Keep Them Wild: A Real Life Example

by Tom Batter, WIL Scientific Aid

Earlier this month, the Wildlife Investigations Lab (WIL) received a call from a landowner near Placerville regarding a resident mule deer (Odocoileus hemionus) that frequented his property.  The landowner said the deer, an adult female, was wrapped in some kind of wire that was restricting her ability to walk.

WIL Veterinarian Dr. Ben Gonzales decided we should take action. Another scientific aid, David Mollel, and I gathered wildlife restraint equipment and the three of us departed headquarters.

We arrived at the property to find a deer that was significantly constrained in both her front and hind leg by a twisted tomato cage.  Her two fawns stayed close

Dr. Ben Gonzales helps keep the deer cool post-capture by applying water from a hose. Chemically immobilized animals can lose thermoregulation ability after being darted – it is therefore important to keep animals cool or warm depending on the surrounding temperature.

by her side while she struggled to walk and browse on vegetation.  Dr. Gonzales determined the best option would be to chemically immobilize the doe via dart projector. This would allow us to safely remove the wire from the deer while also limiting the amount of stress on the animal.

After Dr. Gonzales successfully darted the deer, we followed her movement until the drugs took complete effect.  After a few minutes, we loaded her onto a carrier and brought her into a flat shady area near a pile of firewood.  The tomato cage was quickly and effortlessly removed from her legs.  Our work was not done however.

Sci Aid David Mollel prepares to administer the reversal agent while Dr. Ben Gonzales and I continue to monitor the deer.

Each time an animal is chemically immobilized, it is essential to follow protocol to ensure the safety and well-being of the animal during post-capture.  These steps include opening the airway, monitoring heart and respiratory rate, protecting the eyes and assessing thermoregulatory ability.

The doe was given a reversal agent (which prevents the immobilizing drug from applying its action), was able to recover from the capture and walk off with her two fawns.

This event is a classic case of human-wildlife conflict.  Greater than half of California is considered deer habitat.  People have been moving out and settling in deer habitat for many years.  When human and wildlife populations overlap, it increases the likelihood of interaction between people and wild animals.  While this can be great for wildlife viewing from your back porch, it can negatively affect wildlife by making unnatural food and shelter available to them.  In this case, the deer got into someone’s garden, most likely causing property damage, and became restrained by a mess of tangled wire.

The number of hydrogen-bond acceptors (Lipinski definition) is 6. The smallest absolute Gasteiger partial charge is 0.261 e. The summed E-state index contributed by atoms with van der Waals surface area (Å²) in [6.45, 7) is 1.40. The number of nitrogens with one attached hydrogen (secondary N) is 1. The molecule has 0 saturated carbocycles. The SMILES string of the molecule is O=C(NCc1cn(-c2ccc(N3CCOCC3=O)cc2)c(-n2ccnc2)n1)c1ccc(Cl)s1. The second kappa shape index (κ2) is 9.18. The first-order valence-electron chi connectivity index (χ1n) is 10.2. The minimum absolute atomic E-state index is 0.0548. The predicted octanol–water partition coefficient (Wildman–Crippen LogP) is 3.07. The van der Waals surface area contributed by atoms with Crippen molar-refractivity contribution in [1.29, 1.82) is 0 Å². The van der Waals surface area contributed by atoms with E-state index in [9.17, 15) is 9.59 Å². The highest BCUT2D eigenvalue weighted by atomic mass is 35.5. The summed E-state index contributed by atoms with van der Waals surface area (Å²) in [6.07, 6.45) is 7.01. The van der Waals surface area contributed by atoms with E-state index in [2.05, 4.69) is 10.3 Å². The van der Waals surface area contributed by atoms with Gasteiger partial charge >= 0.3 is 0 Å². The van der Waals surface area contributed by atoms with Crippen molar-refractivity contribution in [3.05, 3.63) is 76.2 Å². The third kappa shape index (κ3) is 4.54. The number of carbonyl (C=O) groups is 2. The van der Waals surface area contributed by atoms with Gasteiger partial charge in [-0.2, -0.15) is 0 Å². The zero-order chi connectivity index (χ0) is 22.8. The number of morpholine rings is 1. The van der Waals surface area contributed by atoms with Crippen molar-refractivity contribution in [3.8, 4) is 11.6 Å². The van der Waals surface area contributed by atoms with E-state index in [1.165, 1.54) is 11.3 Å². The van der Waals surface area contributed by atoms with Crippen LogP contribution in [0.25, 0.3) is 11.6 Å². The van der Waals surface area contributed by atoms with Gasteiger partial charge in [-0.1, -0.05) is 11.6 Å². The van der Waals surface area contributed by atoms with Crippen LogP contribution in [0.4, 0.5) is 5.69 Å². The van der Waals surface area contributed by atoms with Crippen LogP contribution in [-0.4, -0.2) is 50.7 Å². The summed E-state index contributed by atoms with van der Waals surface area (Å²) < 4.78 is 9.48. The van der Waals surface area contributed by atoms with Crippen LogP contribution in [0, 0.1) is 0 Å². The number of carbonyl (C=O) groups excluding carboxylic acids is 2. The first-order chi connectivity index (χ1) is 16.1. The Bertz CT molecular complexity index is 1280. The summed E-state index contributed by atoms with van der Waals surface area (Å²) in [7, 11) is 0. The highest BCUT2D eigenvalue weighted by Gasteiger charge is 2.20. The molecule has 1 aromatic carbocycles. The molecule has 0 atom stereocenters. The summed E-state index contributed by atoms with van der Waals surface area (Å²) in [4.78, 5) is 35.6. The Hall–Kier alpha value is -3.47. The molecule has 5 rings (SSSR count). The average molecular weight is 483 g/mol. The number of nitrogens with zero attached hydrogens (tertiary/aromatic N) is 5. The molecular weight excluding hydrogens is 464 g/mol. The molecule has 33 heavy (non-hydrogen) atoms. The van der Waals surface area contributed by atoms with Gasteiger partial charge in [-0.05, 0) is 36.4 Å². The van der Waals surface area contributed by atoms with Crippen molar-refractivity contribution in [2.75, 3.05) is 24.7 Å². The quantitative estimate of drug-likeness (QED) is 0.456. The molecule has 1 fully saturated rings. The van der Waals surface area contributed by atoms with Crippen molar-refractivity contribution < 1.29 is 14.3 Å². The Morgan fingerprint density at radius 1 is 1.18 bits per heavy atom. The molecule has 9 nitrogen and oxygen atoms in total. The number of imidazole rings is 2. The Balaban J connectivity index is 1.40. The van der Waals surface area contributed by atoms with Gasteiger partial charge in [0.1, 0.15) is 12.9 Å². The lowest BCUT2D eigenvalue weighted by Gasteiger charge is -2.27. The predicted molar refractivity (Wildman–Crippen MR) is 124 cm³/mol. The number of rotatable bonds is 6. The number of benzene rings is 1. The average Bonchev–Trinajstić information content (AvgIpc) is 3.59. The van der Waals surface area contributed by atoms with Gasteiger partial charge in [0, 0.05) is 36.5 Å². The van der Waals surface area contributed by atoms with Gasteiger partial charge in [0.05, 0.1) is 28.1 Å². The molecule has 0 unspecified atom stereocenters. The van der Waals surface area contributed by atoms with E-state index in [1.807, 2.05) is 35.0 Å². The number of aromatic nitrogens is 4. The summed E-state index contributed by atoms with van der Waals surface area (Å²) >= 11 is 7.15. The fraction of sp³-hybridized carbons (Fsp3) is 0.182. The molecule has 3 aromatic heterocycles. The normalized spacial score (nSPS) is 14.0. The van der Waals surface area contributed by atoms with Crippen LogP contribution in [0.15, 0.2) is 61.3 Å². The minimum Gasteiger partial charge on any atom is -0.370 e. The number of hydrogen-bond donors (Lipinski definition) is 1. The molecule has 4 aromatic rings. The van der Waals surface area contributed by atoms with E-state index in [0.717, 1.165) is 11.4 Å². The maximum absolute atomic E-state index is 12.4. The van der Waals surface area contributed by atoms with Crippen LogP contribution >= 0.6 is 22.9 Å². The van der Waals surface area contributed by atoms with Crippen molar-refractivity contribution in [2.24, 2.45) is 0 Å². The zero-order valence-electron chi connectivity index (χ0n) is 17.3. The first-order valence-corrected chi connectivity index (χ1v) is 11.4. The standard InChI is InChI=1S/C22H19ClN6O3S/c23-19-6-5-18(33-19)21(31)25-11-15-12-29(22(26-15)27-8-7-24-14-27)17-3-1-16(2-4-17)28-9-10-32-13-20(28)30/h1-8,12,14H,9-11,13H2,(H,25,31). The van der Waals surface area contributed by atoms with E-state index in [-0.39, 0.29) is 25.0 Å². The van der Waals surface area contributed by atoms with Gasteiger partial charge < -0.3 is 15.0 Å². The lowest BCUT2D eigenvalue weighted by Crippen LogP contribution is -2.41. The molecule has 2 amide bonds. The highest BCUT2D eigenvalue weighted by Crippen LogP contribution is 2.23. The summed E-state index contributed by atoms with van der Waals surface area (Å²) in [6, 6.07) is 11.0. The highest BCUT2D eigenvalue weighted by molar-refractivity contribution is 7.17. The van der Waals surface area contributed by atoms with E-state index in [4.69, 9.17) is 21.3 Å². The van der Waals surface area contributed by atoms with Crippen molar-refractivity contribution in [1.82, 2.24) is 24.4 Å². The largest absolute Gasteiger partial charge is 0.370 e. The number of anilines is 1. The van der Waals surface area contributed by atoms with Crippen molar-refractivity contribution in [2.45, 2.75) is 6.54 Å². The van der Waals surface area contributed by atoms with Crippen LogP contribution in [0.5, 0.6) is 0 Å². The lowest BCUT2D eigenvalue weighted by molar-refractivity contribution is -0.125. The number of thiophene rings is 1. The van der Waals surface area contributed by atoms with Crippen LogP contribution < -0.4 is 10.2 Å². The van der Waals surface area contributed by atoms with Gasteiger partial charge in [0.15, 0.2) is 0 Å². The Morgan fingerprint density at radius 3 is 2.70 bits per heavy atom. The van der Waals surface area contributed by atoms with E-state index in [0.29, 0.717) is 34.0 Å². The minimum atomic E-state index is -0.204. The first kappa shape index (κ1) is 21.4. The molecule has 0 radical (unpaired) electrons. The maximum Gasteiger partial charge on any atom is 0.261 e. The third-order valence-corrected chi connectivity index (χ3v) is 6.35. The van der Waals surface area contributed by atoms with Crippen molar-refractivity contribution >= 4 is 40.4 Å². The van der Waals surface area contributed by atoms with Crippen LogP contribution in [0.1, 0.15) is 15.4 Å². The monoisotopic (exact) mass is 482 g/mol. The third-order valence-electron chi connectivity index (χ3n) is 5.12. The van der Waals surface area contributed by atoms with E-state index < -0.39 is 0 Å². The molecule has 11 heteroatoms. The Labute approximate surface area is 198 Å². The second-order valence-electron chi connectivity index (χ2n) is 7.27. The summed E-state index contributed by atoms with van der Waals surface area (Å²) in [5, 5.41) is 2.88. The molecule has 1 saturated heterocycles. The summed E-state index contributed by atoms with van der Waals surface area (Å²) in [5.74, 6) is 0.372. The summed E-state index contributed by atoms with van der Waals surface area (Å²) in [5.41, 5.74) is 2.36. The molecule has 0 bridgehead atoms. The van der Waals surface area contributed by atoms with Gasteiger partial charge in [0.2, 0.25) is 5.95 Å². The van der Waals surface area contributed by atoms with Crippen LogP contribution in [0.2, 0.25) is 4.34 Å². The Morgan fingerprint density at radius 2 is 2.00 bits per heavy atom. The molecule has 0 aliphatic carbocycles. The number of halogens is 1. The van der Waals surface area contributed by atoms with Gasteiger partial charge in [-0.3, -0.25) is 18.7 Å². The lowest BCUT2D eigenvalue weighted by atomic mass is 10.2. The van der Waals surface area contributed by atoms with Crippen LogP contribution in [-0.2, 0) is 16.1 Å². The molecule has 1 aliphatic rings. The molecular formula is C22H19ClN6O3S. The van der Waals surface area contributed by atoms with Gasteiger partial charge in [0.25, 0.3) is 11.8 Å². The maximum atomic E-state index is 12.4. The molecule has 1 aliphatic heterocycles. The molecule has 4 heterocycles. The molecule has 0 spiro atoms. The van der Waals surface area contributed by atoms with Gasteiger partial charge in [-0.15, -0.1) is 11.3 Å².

Situations like this are preventable.  The Department of Fish and Game has plenty of tips and information through our Keep Me Wild campaign.  Keep Me Wild is a program dedicated to educating the public on how to prevent wildlife – such as deer, black bears, mountain lions, and coyotes among others – from accessing human food sources.

CDFG also offers tips on how to keep deer out of your garden with The Gardener’s Guide to Preventing Deer Damage, as well as a list of available products that help keep wildlife away from human food sources.

By following these tips, we can hopefully ensure that California’s wildlife remain how nature intended them to be: wild!

WIL Photo of the Week – Desert Sunrise

A picture is worth a thousand words … wonder what this little desert kit fox has to say about the monsoonal summer in California’s Colorado Desert? More information about the desert kit fox project can be found by following the link.

This radio collared desert kit fox (Vulpes macrotis) is part of an ongoing disease monitoring effort in eastern Riverside County. Remote cameras are placed at kit fox dens and used to capture still images of its inhabitants. This is a useful, non-invasive tool biologists can use to monitor the health and physical condition of these crepuscular animals. Photo courtesy of David Elms from Region 6 DFG office.